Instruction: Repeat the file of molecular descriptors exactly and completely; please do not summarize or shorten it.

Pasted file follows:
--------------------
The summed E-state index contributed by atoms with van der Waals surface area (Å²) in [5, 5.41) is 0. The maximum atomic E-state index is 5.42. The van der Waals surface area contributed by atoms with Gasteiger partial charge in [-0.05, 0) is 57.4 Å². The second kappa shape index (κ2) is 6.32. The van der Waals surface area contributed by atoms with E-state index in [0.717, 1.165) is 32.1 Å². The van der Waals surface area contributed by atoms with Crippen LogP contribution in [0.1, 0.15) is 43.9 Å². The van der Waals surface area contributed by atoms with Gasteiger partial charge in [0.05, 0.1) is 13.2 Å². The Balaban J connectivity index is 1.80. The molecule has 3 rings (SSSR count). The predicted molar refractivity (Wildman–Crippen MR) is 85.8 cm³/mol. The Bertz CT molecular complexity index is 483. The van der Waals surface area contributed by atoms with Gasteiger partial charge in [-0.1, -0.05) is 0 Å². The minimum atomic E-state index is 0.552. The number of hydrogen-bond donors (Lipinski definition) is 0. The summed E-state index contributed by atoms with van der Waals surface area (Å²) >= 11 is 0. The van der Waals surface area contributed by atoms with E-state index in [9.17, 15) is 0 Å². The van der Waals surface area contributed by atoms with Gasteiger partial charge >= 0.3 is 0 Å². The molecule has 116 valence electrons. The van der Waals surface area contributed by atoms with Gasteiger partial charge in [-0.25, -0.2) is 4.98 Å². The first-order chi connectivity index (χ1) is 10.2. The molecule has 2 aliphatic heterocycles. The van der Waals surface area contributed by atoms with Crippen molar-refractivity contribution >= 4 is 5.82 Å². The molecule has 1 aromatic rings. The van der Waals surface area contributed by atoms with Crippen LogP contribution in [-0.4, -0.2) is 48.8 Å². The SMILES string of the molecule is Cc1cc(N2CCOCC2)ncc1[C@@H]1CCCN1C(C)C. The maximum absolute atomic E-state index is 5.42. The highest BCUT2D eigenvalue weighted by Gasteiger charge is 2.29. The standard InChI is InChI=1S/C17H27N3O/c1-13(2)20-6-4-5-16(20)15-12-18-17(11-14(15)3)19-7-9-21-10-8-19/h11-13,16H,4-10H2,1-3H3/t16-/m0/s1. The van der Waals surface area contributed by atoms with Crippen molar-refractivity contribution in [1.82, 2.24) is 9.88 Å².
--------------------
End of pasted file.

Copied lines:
The summed E-state index contributed by atoms with van der Waals surface area (Å²) in [5, 5.41) is 0. The maximum atomic E-state index is 5.42. The van der Waals surface area contributed by atoms with Gasteiger partial charge in [-0.05, 0) is 57.4 Å². The second kappa shape index (κ2) is 6.32. The van der Waals surface area contributed by atoms with E-state index in [0.717, 1.165) is 32.1 Å². The van der Waals surface area contributed by atoms with Crippen LogP contribution in [0.1, 0.15) is 43.9 Å². The van der Waals surface area contributed by atoms with Gasteiger partial charge in [0.05, 0.1) is 13.2 Å². The Balaban J connectivity index is 1.80. The molecule has 3 rings (SSSR count). The predicted molar refractivity (Wildman–Crippen MR) is 85.8 cm³/mol. The Bertz CT molecular complexity index is 483. The van der Waals surface area contributed by atoms with Gasteiger partial charge in [-0.1, -0.05) is 0 Å². The minimum atomic E-state index is 0.552. The number of hydrogen-bond donors (Lipinski definition) is 0. The summed E-state index contributed by atoms with van der Waals surface area (Å²) >= 11 is 0. The van der Waals surface area contributed by atoms with E-state index in [9.17, 15) is 0 Å². The van der Waals surface area contributed by atoms with Gasteiger partial charge >= 0.3 is 0 Å². The molecule has 116 valence electrons. The van der Waals surface area contributed by atoms with Gasteiger partial charge in [-0.25, -0.2) is 4.98 Å². The first-order chi connectivity index (χ1) is 10.2. The molecule has 2 aliphatic heterocycles. The van der Waals surface area contributed by atoms with Crippen molar-refractivity contribution >= 4 is 5.82 Å². The molecule has 1 aromatic rings. The van der Waals surface area contributed by atoms with Crippen LogP contribution in [-0.4, -0.2) is 48.8 Å². The SMILES string of the molecule is Cc1cc(N2CCOCC2)ncc1[C@@H]1CCCN1C(C)C. The maximum absolute atomic E-state index is 5.42. The highest BCUT2D eigenvalue weighted by Gasteiger charge is 2.29. The standard InChI is InChI=1S/C17H27N3O/c1-13(2)20-6-4-5-16(20)15-12-18-17(11-14(15)3)19-7-9-21-10-8-19/h11-13,16H,4-10H2,1-3H3/t16-/m0/s1. The van der Waals surface area contributed by atoms with Crippen molar-refractivity contribution in [1.82, 2.24) is 9.88 Å².